British Fleet : 1st class, 13 ships ; 2nd class, 15 ships ; 3rd class, 6 ships.

United States Fleet : 1st class, 16 ships ; 2nd class, 11 ships ; 3rd class, 8 ships.

The only class of ship in which the British Navy has, and is likely to maintain, a large margin of superiority is the light- cruiser."

The standing differences between Japan and America are of course familiar—the anti-Japanese legislation in the Western States of America ; the jealousy of Japan at the position of America in the Philippines and Hawaii ; the contrary jealousy of America at the Japanese mandate for Yap, and so on. To these must now be added the alleged ambitions of Japan in China which cause increasing concern to Americans. Mr. Bywater asserts that in a struggle between Japan and America it would be very easy for the Japanese to seize the Philippines. Although American naval strength is now concentrated in the Pacific and not in the Atlantic, because Japan is the potential enemy, America is at a disadvantage through the absence of naval bases. As things are, the Philippines, not being supplied with a naval base and repairing docks, could not be defended. In an impressive statement, in which he draws upon the writings of Vice-Admiral Niblack, Mr. Bywater emphasizes the appalling burden of long sea communications. Yet until America has real bases in the Western Pacific she must suffer from these crippling disadvantages. The statement is too long for us to quote, but the reader is referred to p. 271 and the following pages. The consumption of coal or oil in modern ships is enormous, and when an army or even a garrison is moved across the seas it must take with it vast supplies. This means another army of attendants. The smaller mercantile vessels cannot carry enough coal or oil for the out and home passage, and must be attended by other vessels to supply their needs, and so on ad infinitum, like Swift's fleas and smaller fleas. Moreover, the long distances to be steamed in the Pacific would be even longer than they seem, as in order to avoid submarines the course would often have to be circuitous. At present Hawaii is the only respectable. American base in the Pacific. In these circum- stances the American naval staff have fixed. upon the Island of Guam as an essential point for a naval base.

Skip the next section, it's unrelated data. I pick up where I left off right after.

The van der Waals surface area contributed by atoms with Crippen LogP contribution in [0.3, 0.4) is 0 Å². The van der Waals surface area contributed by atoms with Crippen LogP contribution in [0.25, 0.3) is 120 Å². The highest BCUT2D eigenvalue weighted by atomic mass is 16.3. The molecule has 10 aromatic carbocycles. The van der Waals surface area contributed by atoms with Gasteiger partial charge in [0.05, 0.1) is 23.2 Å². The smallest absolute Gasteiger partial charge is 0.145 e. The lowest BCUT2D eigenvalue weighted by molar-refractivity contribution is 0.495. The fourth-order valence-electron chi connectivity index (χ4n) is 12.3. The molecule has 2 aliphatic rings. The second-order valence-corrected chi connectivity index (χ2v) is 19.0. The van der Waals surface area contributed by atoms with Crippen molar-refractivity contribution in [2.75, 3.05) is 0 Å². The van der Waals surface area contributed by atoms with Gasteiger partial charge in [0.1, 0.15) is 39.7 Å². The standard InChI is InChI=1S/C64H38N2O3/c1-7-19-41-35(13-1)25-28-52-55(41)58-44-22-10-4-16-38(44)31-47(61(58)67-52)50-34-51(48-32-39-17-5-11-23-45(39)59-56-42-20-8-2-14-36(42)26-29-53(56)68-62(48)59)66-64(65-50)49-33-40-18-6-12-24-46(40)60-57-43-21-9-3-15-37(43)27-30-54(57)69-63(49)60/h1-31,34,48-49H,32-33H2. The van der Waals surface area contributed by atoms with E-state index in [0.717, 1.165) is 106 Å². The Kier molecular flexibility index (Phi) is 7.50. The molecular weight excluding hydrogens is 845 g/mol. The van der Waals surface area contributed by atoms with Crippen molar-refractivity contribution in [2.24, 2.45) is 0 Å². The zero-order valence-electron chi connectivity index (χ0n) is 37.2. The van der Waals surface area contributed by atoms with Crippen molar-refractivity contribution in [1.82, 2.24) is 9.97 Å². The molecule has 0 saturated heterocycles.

Mr. Bywater argues that if the Philippines were captured by the Japanese, which he assumes to be inevitable, they could be recaptured by the Americans operating from Guam. We must

confess to some scepticism about the validity of this argu- ment :-

"According to a plan submitted in 1905, Guam could have been made virtually impregnable for an outlay of £1,500,000, which included the erection of shore batteries and the laying of mine-fields and other obstructions. Nevertheless, no steps have been taken to carry out such work, and the island remains to the present date a mere coaling station, without any adequate defences and with no facilities for the upkeep of a naval squadron. To say that Guam bears to the Philippines the same relation that Heligoland bore to the German bight, or that Malta bears to the defence of British interests in the Mediterranean, would be to understate rather than to exaggerate the facts of the case. By properly fortifying and developing this island as a naval station of the first rank the American people would do much to relieve themselves of anxiety as to their future in the Western Pacific ; for no Power would venture to molest the Philippines while a strong American fleet in being' was based at Guam, only 1500 miles away. On the other hand, lacking fortifications, docks, magazines, and the other appurtenances of a great naval base, the island would not only be useless as a point d'appui, but must fall into the enemy's hands. The fate of the Philippines is thus indissolubly connected with that of Guam. We may, indeed, go further, and say that the issue of an Americo-Japanese war would primarily be decided by the fate of Guam."

Such a conflict, in which all the latest inventions that were about to be applied in the late war would be used, and in which many new and more deadly inventions still would be added, would be appalling. The Japanese would make up for the naval inferiority which may be assumed by fighting much nearer to their bases.

Well, let us hope that it will never happen ; and it will not happen if the rational people in all countries get together and say that it shall not. Why should we despair of civilization before we have seriously tried to save it ? Another great war would mean the eclipse of nations. We are glad to notice, at all events, that Mr. Bywater rules out an Anglo-American war as quite impossible and is proof against the silly legends of mischief- makers in America that Great Britain contemplates helping Japan. He is particularly careful, indeed, to point out that Japanese opinion was rather strongly anti-British during the early part of the war, and to some extent remains so. On the whole, as we have said, he does not believe in the war which he has described in advance. Nevertheless, he records his impression that the Japanese Navy is being built for an offensive purpose.